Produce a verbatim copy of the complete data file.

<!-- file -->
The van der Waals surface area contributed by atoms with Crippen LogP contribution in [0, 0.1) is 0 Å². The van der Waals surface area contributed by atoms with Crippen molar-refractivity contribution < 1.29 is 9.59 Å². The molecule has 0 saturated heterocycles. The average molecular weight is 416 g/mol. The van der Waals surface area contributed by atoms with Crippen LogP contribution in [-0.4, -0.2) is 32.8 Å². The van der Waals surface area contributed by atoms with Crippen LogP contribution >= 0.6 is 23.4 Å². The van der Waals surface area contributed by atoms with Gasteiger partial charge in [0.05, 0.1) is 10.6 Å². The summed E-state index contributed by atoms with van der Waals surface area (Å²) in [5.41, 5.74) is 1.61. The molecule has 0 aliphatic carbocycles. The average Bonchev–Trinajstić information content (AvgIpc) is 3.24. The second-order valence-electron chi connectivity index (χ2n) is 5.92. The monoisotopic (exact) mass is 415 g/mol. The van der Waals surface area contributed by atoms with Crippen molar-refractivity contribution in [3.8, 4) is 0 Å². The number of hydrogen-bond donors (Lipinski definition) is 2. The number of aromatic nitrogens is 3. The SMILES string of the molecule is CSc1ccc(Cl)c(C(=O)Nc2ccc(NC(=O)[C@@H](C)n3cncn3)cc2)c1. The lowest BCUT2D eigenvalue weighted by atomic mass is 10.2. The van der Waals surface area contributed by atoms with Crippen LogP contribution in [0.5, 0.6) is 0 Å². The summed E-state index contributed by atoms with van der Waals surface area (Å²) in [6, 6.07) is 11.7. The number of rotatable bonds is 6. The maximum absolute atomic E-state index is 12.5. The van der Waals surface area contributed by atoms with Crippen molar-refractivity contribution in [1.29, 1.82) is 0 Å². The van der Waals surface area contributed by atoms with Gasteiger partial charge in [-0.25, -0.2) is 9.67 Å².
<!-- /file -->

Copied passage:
The van der Waals surface area contributed by atoms with Crippen LogP contribution in [0, 0.1) is 0 Å². The van der Waals surface area contributed by atoms with Crippen molar-refractivity contribution < 1.29 is 9.59 Å². The molecule has 0 saturated heterocycles. The average molecular weight is 416 g/mol. The van der Waals surface area contributed by atoms with Crippen LogP contribution in [-0.4, -0.2) is 32.8 Å². The van der Waals surface area contributed by atoms with Crippen LogP contribution >= 0.6 is 23.4 Å². The van der Waals surface area contributed by atoms with Gasteiger partial charge in [0.05, 0.1) is 10.6 Å². The summed E-state index contributed by atoms with van der Waals surface area (Å²) in [5.41, 5.74) is 1.61. The molecule has 0 aliphatic carbocycles. The average Bonchev–Trinajstić information content (AvgIpc) is 3.24. The second-order valence-electron chi connectivity index (χ2n) is 5.92. The monoisotopic (exact) mass is 415 g/mol. The van der Waals surface area contributed by atoms with Crippen molar-refractivity contribution in [3.8, 4) is 0 Å². The number of hydrogen-bond donors (Lipinski definition) is 2. The number of aromatic nitrogens is 3. The SMILES string of the molecule is CSc1ccc(Cl)c(C(=O)Nc2ccc(NC(=O)[C@@H](C)n3cncn3)cc2)c1. The lowest BCUT2D eigenvalue weighted by atomic mass is 10.2. The van der Waals surface area contributed by atoms with Crippen LogP contribution in [0.5, 0.6) is 0 Å². The summed E-state index contributed by atoms with van der Waals surface area (Å²) in [6, 6.07) is 11.7. The number of rotatable bonds is 6. The maximum absolute atomic E-state index is 12.5. The van der Waals surface area contributed by atoms with Crippen molar-refractivity contribution in [1.29, 1.82) is 0 Å². The van der Waals surface area contributed by atoms with Gasteiger partial charge in [-0.25, -0.2) is 9.67 Å².